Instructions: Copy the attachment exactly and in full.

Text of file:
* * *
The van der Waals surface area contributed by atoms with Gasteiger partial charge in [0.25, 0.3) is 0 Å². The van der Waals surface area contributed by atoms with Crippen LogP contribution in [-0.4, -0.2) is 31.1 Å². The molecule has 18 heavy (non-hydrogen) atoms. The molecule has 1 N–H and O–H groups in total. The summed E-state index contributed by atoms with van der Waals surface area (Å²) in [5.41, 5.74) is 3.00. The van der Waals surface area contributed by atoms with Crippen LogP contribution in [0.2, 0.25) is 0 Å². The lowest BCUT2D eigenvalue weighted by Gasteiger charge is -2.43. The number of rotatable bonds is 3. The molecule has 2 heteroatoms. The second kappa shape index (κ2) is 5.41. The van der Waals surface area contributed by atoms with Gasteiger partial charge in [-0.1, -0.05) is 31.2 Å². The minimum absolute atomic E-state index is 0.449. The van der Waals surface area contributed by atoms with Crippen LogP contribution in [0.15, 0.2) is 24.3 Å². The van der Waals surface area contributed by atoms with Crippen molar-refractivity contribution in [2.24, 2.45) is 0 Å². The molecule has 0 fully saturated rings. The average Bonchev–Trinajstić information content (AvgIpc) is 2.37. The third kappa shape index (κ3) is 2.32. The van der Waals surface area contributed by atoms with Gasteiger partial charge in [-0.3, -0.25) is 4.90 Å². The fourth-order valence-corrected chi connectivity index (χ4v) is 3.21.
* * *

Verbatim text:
The van der Waals surface area contributed by atoms with Gasteiger partial charge in [0.25, 0.3) is 0 Å². The van der Waals surface area contributed by atoms with Crippen LogP contribution in [-0.4, -0.2) is 31.1 Å². The molecule has 18 heavy (non-hydrogen) atoms. The molecule has 1 N–H and O–H groups in total. The summed E-state index contributed by atoms with van der Waals surface area (Å²) in [5.41, 5.74) is 3.00. The van der Waals surface area contributed by atoms with Crippen LogP contribution in [0.2, 0.25) is 0 Å². The lowest BCUT2D eigenvalue weighted by Gasteiger charge is -2.43. The number of rotatable bonds is 3. The molecule has 2 heteroatoms. The second kappa shape index (κ2) is 5.41. The van der Waals surface area contributed by atoms with Gasteiger partial charge in [-0.1, -0.05) is 31.2 Å². The minimum absolute atomic E-state index is 0.449. The van der Waals surface area contributed by atoms with Crippen LogP contribution in [0.15, 0.2) is 24.3 Å². The van der Waals surface area contributed by atoms with Crippen molar-refractivity contribution in [2.24, 2.45) is 0 Å². The molecule has 0 fully saturated rings. The average Bonchev–Trinajstić information content (AvgIpc) is 2.37. The third kappa shape index (κ3) is 2.32. The van der Waals surface area contributed by atoms with Gasteiger partial charge in [-0.3, -0.25) is 4.90 Å². The fourth-order valence-corrected chi connectivity index (χ4v) is 3.21.